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United States v. Campbell
United States Court of Appeals for the Eleventh Circuit
743 F.3d 802 (2014)
Christopher Campbell and two other men (defendants) were on a boat that had no obvious ties to a particular country. While the boat was in international waters, the United States Coast Guard pursued the boat, and the men dumped several bales of marijuana into the ocean during the pursuit. After being caught by the Coast Guard, Campbell claimed that the boat was registered in Haiti. However, the Haitian government would neither confirm nor deny the registration claim. The men were arrested and charged in United States federal court with violating the Maritime Drug Law Enforcement Act (MDLEA) by (1) possessing a controlled substance with the intent to distribute it and (2) conspiring to distribute a controlled substance. The MDLEA allowed the United States to prosecute anyone who manufactured, possessed, or distributed a controlled substance in a vessel that (1) was stateless, (2) was in United States waters, or (3) was registered to or in the waters of a country that agreed to allow the enforcement of United States law. A vessel was stateless if the claimed country of origin would not confirm the vessel’s registration. The MDLEA did not require any nexus or connection between the alleged criminal conduct and the United States. Campbell was convicted of both charges. On appeal, Campbell argued that (1) Congress lacked authority to pass a law that criminalized conduct with no connection to the United States and (2) the MDLEA violated his right to due process because he had no notice that he could be held criminally liable for conduct with no connection to the United States.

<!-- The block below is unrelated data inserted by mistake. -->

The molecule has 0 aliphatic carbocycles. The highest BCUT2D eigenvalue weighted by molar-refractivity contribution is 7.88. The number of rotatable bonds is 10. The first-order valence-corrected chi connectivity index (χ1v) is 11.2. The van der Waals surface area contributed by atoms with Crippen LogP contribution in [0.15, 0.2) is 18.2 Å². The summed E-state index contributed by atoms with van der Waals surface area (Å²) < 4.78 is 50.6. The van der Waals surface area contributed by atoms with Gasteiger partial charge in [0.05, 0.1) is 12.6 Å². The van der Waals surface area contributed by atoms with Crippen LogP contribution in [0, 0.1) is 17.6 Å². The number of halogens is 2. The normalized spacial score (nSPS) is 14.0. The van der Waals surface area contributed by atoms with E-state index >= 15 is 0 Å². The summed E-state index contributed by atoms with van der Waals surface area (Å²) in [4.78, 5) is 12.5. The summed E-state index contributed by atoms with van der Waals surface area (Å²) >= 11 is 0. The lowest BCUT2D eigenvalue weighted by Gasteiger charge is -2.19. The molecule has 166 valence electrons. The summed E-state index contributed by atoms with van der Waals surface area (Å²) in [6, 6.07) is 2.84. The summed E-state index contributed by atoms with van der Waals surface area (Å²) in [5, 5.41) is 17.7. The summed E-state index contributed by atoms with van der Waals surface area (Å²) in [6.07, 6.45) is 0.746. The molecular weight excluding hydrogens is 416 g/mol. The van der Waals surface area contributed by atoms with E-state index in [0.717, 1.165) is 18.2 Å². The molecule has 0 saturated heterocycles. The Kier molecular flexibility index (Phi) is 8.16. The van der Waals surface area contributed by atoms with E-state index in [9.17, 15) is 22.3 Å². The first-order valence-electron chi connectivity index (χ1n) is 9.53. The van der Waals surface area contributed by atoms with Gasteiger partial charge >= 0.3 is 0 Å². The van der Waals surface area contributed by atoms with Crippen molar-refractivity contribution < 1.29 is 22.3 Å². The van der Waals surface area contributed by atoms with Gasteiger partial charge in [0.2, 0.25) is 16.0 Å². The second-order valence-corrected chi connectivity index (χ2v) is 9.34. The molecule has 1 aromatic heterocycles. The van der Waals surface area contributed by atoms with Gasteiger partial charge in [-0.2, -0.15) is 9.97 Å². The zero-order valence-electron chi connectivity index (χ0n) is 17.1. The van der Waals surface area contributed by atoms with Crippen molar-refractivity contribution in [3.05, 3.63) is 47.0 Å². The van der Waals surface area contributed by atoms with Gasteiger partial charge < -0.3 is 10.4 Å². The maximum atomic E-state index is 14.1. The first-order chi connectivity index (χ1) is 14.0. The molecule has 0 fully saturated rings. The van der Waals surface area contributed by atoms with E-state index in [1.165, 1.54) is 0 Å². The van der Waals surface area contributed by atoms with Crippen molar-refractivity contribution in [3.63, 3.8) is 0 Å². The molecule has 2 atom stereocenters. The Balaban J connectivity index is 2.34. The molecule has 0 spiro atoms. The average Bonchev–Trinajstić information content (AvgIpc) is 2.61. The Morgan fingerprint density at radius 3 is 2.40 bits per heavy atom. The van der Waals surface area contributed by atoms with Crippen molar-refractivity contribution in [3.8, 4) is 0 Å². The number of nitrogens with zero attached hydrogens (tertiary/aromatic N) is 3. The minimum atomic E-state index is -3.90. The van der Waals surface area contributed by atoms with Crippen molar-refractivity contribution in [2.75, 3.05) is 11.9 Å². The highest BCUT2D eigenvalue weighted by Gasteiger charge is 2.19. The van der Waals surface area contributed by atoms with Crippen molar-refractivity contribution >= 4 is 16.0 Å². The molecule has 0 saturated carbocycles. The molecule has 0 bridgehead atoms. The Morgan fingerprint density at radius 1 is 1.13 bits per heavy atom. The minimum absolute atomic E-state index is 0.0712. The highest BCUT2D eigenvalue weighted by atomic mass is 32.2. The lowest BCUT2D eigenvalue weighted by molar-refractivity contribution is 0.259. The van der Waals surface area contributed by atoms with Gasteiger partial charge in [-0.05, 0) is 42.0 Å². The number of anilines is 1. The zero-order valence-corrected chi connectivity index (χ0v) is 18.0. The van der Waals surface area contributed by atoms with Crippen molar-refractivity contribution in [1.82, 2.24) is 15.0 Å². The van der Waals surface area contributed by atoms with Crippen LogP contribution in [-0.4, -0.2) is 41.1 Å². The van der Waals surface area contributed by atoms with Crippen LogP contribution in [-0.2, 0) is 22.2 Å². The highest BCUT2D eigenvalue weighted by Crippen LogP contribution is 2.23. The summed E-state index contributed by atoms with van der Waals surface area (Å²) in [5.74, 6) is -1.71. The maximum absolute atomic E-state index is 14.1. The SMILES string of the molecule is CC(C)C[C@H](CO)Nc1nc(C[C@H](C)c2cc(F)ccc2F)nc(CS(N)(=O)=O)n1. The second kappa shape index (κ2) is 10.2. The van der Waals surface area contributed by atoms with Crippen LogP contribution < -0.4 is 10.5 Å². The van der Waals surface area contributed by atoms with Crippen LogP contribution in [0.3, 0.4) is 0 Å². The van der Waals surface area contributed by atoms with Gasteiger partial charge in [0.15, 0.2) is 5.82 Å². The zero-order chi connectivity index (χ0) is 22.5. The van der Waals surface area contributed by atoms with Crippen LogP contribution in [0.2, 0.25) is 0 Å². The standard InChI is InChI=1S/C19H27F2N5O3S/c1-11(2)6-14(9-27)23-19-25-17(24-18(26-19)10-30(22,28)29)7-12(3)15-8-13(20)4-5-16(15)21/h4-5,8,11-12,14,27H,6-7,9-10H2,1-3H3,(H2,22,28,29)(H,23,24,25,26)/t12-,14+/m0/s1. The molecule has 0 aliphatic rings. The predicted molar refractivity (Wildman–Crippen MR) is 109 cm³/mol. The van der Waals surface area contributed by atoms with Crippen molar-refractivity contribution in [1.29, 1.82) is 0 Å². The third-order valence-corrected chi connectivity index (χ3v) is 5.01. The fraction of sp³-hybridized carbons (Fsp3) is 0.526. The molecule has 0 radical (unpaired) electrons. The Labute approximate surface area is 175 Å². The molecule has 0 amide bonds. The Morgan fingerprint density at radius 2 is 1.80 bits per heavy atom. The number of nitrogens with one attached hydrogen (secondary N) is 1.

Rule of Law
Holding and Reasoning (Pryor, J.)
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